Asian markets up on China hopes but Europe woes return

Asian markets rose on Thursday on hopes for fresh Chinese stimulus as well as bargain buying, but gains were mostly capped as fears over Spanish and Greek debt returned to the fore.

By (AFP)

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Published: Thu 27 Sep 2012, 2:48 PM

Last updated: Tue 7 Apr 2015, 12:56 PM

With violent anti-austerity protests breaking out on the streets of Madrid and Athens, concerns continue to mount that the market euphoria from this month’s central bank stimulus announcements has evaporated.

Shanghai surged 2.60 percent, or 52.15 points, to 2,056.32 after it closed at a 44-month low on Wednesday.

Hong Kong added 1.14 percent, or 234.56 points, to 20,762.29, Tokyo gained 0.48 percent, or 43.17 points, to 8,949.87, Sydney added 0.52 percent, or 22.6 points, to 4,384.2 and Seoul rose 0.42 percent, or 8.26 points, to 1,988.70.

After weeks of calm that saw the European, US and Japanese central banks unveil plans to boost growth, focus has returned to the eurozone, and in particular Spain and Greece, which has led to a sell-off in recent days.

But regional sentiment was lifted Thursday by solid gains in Shanghai, where there are hopes the government will soon announce fresh monetary easing to boost the economy.

Chinese markets are closed next week for the National Day holiday, which observers hope will provide a chance for leaders to introduce measures such as an interest rate cut or a reduction in bank reserve requirements.

Dealers have been awaiting action from lawmakers as the economy continues to slow in reaction to slumping demand in debt-hit Europe and the United States, which has hit manufacturing.

Also helping to lift the mainland were easing fears over a share glut after a report in the state-run China Securities Journal that shareholders in 32 firms on the ChiNext would not sell after a lock-up period ends soon.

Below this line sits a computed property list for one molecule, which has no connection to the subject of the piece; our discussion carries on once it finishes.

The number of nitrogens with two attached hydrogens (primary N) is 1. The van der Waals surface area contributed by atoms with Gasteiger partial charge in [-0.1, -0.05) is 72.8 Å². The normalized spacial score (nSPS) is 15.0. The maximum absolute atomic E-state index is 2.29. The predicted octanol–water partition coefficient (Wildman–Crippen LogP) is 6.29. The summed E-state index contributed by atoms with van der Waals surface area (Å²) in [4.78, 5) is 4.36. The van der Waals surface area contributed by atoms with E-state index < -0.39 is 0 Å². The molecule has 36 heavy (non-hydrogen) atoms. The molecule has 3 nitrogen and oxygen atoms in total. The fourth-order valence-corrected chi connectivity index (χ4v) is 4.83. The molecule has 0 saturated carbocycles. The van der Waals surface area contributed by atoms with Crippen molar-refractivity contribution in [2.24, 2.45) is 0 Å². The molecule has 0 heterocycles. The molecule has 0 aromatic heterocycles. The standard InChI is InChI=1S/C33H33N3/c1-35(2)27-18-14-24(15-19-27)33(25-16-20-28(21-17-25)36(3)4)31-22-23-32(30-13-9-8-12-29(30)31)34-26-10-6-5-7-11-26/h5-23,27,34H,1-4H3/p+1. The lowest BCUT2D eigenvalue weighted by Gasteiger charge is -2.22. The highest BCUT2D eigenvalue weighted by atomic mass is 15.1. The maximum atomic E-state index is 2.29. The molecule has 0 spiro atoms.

In Europe thousands of protesters rallied near parliament in Madrid for a second straight night as the government prepares to pass its 2013 austerity budget on Thursday, with 39 billion euros ($50 billion) in savings.

The trouble came as the country’s borrowing costs broke back above six percent and towards the seven percent danger level seen as unsustainable.

With the passage of the budget Spain should be able to apply for much-needed bailout cash from the European Union, European Central Bank and International Monetary Fund, which would open the door for the ECB to begin buying bonds.

However, Prime Minister Mariano Rajoy has refused so far to ask for help until he knows what the conditions are — a situation that has left dealers in limbo.

In Athens police and masked youths clashed during a general strike in protest at a new round of austerity introduced as it tries to unlock the next batch of cash from a rescue package that is needed to pay wages and bills.

“The main focus for investors globally is once again Europe, with Greece and Spain remaining the main concerns,” said Jason Hughes, head of premium client management at IG Markets Singapore.

“Neither seems able to do enough to put its house and mountains of debt in order, and most developments have not appeased markets for long,” he said in a market commentary.

“Despite all that has been promised so far by the ECB (European Central Bank) and the moves forward by politicians, we seem to be as far as ever from the endgame for the eurozone crisis.”

In afternoon trade, the euro bought $1.2870 and 100.01 yen, compared with $1.2870 and 100.04 yen late Wednesday in New York.

The dollar changed hands at 77.71 yen, against 77.70 yen.

On oil markets, New York’s main contract, light sweet crude for delivery in November was up 32 cents to $90.30 a barrel in afternoon trade after closing overnight below $90 a barrel for the first time since August 2.

Brent North Sea crude for November delivery gained 15 cents to $110.19.

Gold was at $1,757.21 at 0820 GMT compared with $1,763.60 on Wednesday.

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